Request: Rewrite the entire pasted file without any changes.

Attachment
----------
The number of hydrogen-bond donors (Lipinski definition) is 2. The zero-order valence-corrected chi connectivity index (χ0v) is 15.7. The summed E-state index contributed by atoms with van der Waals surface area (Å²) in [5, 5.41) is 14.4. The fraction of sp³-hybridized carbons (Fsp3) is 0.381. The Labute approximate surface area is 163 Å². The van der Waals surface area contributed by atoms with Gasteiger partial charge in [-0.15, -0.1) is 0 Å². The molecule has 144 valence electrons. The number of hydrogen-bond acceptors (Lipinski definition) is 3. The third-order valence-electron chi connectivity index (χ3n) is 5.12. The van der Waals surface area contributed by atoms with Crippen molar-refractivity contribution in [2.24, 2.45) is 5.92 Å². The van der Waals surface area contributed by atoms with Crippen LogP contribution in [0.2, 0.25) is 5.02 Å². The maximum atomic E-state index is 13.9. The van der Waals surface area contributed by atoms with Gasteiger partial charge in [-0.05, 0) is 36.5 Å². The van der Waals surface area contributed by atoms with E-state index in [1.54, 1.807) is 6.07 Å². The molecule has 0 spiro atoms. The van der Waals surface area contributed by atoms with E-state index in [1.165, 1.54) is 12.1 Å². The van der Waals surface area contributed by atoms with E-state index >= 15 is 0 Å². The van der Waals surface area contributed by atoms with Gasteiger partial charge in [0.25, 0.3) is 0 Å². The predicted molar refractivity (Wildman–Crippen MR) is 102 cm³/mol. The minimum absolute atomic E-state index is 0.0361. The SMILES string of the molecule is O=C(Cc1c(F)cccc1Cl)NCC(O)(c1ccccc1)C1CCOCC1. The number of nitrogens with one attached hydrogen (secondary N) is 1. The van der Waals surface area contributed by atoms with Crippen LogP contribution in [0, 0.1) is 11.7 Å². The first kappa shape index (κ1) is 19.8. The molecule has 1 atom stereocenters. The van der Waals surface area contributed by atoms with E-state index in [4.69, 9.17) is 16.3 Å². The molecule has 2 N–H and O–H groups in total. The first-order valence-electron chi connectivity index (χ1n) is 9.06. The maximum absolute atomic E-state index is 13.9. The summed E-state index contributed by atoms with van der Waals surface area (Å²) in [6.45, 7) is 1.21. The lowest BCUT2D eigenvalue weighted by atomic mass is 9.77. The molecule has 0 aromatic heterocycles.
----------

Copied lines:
The number of hydrogen-bond donors (Lipinski definition) is 2. The zero-order valence-corrected chi connectivity index (χ0v) is 15.7. The summed E-state index contributed by atoms with van der Waals surface area (Å²) in [5, 5.41) is 14.4. The fraction of sp³-hybridized carbons (Fsp3) is 0.381. The Labute approximate surface area is 163 Å². The van der Waals surface area contributed by atoms with Gasteiger partial charge in [-0.15, -0.1) is 0 Å². The molecule has 144 valence electrons. The number of hydrogen-bond acceptors (Lipinski definition) is 3. The third-order valence-electron chi connectivity index (χ3n) is 5.12. The van der Waals surface area contributed by atoms with Crippen molar-refractivity contribution in [2.24, 2.45) is 5.92 Å². The van der Waals surface area contributed by atoms with Crippen LogP contribution in [0.2, 0.25) is 5.02 Å². The maximum atomic E-state index is 13.9. The van der Waals surface area contributed by atoms with Gasteiger partial charge in [-0.05, 0) is 36.5 Å². The van der Waals surface area contributed by atoms with E-state index in [1.54, 1.807) is 6.07 Å². The molecule has 0 spiro atoms. The van der Waals surface area contributed by atoms with E-state index in [1.165, 1.54) is 12.1 Å². The van der Waals surface area contributed by atoms with E-state index >= 15 is 0 Å². The van der Waals surface area contributed by atoms with Gasteiger partial charge in [0.25, 0.3) is 0 Å². The predicted molar refractivity (Wildman–Crippen MR) is 102 cm³/mol. The minimum absolute atomic E-state index is 0.0361. The SMILES string of the molecule is O=C(Cc1c(F)cccc1Cl)NCC(O)(c1ccccc1)C1CCOCC1. The number of nitrogens with one attached hydrogen (secondary N) is 1. The van der Waals surface area contributed by atoms with Crippen LogP contribution in [0, 0.1) is 11.7 Å². The first kappa shape index (κ1) is 19.8. The molecule has 1 atom stereocenters. The van der Waals surface area contributed by atoms with E-state index in [4.69, 9.17) is 16.3 Å². The molecule has 2 N–H and O–H groups in total. The first-order valence-electron chi connectivity index (χ1n) is 9.06. The maximum absolute atomic E-state index is 13.9. The summed E-state index contributed by atoms with van der Waals surface area (Å²) in [6.45, 7) is 1.21. The lowest BCUT2D eigenvalue weighted by atomic mass is 9.77. The molecule has 0 aromatic heterocycles.